The images would have made more sense in South Africa's apartheid era: riot cops firing into a crowd of desperate, impoverished black mineworkers charging their lines at the Lonmin platinum mine, armed with machetes. When the firing ceased, 34 of the striking miners lay dead. The government called for calm; the local community seethed.
But apartheid ended 18 years ago, and the government that sent its police to break the strike is run by the African National Congress (ANC), the liberation movement that led the fight against apartheid, and which counts the mainstream National Union of Mineworkers (NUM) among its key bases of support. In one of the more unfortunate ironies of the tragic mass shooting, among the shareholders in the mining company being challenged by the strike is Cyril Rama phosa, who led the NUM in the apartheid era and was once considered the heir apparent to lead the ANC. The former union boss is now one of the richest men in South Africa. Clearly, things are more complex today than they once were. But they're also devastatingly simple.
The mines were central to the apartheid system of labour coercion, the men who risked their lives down the shafts every day worked and lived in horrific conditions, paid a pittance to haul up the gold that enriched a small handful of white people. The police were simply the brutal system's violent enforcers. Yet, Lonmin showed just how little had changed for many since the end of apartheid.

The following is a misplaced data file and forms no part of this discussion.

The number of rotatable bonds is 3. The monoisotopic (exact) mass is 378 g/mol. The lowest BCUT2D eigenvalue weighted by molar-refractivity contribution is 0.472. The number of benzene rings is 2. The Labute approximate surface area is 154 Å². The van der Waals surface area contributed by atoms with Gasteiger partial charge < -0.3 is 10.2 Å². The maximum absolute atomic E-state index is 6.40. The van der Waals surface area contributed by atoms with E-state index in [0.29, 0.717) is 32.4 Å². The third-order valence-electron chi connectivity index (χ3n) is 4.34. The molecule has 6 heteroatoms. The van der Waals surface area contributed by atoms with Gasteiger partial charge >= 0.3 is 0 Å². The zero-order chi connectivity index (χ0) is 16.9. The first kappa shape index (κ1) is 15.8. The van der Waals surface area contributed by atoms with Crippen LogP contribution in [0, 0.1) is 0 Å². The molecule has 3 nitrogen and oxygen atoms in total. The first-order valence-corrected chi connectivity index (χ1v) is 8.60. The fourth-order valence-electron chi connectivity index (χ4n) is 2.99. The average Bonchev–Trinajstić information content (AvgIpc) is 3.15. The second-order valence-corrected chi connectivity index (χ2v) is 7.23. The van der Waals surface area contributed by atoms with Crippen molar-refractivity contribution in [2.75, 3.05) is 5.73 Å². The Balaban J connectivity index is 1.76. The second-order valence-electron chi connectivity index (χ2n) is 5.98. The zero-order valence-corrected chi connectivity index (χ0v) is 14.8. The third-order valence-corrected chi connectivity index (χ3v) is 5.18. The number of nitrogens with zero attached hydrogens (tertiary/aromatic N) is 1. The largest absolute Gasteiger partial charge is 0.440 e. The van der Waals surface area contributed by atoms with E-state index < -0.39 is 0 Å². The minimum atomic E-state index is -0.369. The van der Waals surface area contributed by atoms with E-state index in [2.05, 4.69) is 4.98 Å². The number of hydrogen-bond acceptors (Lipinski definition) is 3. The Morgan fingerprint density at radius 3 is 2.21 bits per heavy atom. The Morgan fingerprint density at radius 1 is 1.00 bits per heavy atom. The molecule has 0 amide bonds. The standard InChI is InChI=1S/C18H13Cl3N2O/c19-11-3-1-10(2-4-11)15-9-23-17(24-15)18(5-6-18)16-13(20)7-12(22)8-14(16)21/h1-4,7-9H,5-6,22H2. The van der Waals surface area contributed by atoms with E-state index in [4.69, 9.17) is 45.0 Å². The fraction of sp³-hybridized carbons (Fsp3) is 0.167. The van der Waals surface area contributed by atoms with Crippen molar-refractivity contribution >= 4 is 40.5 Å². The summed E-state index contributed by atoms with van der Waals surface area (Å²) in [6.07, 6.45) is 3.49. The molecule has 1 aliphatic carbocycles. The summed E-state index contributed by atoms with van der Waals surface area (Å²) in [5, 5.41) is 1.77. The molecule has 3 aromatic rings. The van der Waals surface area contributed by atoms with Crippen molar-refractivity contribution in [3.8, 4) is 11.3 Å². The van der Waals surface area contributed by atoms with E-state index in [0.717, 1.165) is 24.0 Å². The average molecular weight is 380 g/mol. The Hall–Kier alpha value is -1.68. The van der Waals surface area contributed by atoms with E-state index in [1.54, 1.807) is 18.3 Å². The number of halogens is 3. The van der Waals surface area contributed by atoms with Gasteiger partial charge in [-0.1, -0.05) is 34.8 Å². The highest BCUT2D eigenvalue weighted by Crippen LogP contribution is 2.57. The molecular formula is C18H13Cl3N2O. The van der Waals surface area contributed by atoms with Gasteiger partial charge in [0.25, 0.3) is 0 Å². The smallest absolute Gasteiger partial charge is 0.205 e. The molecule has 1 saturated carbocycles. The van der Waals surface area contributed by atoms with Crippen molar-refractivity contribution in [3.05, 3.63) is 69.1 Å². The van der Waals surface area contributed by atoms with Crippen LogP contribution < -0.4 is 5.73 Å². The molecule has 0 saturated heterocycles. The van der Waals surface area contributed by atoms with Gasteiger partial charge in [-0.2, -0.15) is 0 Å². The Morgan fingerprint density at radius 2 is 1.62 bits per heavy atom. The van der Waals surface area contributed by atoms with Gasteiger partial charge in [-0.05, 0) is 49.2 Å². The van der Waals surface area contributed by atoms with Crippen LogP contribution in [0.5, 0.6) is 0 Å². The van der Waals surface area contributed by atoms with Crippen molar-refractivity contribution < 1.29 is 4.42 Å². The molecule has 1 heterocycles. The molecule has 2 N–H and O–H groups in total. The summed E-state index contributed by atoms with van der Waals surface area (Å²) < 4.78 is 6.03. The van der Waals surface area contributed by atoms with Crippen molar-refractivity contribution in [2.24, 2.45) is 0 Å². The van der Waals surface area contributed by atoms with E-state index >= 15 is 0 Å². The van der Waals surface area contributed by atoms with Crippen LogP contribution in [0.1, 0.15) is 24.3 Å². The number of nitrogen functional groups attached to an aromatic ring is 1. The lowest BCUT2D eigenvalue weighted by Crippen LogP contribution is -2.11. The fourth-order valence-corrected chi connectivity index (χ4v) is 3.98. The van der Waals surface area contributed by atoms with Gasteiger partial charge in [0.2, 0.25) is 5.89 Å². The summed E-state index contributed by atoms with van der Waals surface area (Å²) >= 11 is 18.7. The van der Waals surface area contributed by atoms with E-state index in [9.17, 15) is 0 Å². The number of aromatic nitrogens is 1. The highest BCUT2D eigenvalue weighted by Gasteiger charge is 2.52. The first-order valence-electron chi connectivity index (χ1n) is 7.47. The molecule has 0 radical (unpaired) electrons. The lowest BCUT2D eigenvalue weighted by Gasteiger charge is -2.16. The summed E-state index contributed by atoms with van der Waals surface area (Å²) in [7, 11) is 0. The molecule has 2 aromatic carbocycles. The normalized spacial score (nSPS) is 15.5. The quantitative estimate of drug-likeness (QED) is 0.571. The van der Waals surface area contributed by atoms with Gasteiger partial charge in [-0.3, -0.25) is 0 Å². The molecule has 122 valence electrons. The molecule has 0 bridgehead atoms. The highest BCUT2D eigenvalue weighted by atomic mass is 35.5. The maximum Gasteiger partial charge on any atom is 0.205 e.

According to mine officials, the rock drillers earn 10,500 rand (Dh4,800) a month* for doing some of the most dangerous work in the South African economy. Dissatisfied by the efforts of the NUM, which many see as overly involved in the internecine factional battles of the ANC, they rejected its tutelage, sometimes violently. And when they went on strike, it was to demand wage increases - a demand that NUM and ANC officials dismissed as "unrealistic", which it may well be when viewed from the perspective of the mine's investors amid rapidly declining world demand for platinum.
"This is a critical moment for South Africa's mining industry," noted the Financial Times columnist Lex. "The financial rationale for platinum mining is fading... One reason is rising labour costs. Industry players say wages for miners have risen by 40 per cent during the past five years, yet industrial unrest continues."
Indeed, the bloodbath at Lonmin has left the government struggling to fashion a coherent message, calling for calm and for an inquiry and for mourning, but unable to bridge the gulf between those it claims to represent, and those on whose behalf it effectively governs.
Lonmin was, in fact, a symptom of the crisis facing the post-apartheid social contract, as the impoverished black majority that propelled the ANC to power faces a level of social inequality worse than it was two decades ago.